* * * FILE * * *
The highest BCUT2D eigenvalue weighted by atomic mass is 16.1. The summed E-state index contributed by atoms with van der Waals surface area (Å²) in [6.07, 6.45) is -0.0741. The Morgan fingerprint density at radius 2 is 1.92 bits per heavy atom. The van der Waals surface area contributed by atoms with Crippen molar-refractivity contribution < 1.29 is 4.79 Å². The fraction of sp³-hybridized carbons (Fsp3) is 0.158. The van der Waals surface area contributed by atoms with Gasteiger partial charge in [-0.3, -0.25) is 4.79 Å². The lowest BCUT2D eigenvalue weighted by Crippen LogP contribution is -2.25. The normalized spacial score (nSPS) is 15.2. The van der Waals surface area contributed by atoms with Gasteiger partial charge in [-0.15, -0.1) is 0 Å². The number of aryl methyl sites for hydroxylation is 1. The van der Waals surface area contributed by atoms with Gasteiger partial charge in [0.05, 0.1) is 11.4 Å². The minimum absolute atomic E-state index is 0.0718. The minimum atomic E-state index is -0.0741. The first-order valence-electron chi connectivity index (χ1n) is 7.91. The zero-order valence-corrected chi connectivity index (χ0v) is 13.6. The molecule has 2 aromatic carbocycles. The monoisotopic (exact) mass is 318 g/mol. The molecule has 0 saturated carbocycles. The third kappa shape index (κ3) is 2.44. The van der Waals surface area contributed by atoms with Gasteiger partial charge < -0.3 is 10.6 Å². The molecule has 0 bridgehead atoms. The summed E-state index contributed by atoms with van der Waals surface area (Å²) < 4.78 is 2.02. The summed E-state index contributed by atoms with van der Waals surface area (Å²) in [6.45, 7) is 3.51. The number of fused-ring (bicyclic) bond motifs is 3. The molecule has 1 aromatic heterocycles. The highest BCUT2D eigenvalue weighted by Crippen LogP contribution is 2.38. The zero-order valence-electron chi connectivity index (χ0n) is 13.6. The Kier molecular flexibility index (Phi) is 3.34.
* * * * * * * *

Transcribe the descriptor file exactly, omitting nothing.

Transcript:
The highest BCUT2D eigenvalue weighted by atomic mass is 16.1. The summed E-state index contributed by atoms with van der Waals surface area (Å²) in [6.07, 6.45) is -0.0741. The Morgan fingerprint density at radius 2 is 1.92 bits per heavy atom. The van der Waals surface area contributed by atoms with Crippen molar-refractivity contribution < 1.29 is 4.79 Å². The fraction of sp³-hybridized carbons (Fsp3) is 0.158. The van der Waals surface area contributed by atoms with Gasteiger partial charge in [-0.3, -0.25) is 4.79 Å². The lowest BCUT2D eigenvalue weighted by Crippen LogP contribution is -2.25. The normalized spacial score (nSPS) is 15.2. The van der Waals surface area contributed by atoms with Gasteiger partial charge in [-0.15, -0.1) is 0 Å². The number of aryl methyl sites for hydroxylation is 1. The van der Waals surface area contributed by atoms with Gasteiger partial charge in [0.05, 0.1) is 11.4 Å². The minimum absolute atomic E-state index is 0.0718. The minimum atomic E-state index is -0.0741. The first-order valence-electron chi connectivity index (χ1n) is 7.91. The zero-order valence-corrected chi connectivity index (χ0v) is 13.6. The molecule has 2 aromatic carbocycles. The monoisotopic (exact) mass is 318 g/mol. The molecule has 0 saturated carbocycles. The third kappa shape index (κ3) is 2.44. The van der Waals surface area contributed by atoms with Gasteiger partial charge < -0.3 is 10.6 Å². The molecule has 0 bridgehead atoms. The summed E-state index contributed by atoms with van der Waals surface area (Å²) < 4.78 is 2.02. The summed E-state index contributed by atoms with van der Waals surface area (Å²) in [6.45, 7) is 3.51. The number of fused-ring (bicyclic) bond motifs is 3. The molecule has 1 aromatic heterocycles. The highest BCUT2D eigenvalue weighted by Crippen LogP contribution is 2.38. The zero-order valence-electron chi connectivity index (χ0n) is 13.6. The Kier molecular flexibility index (Phi) is 3.34.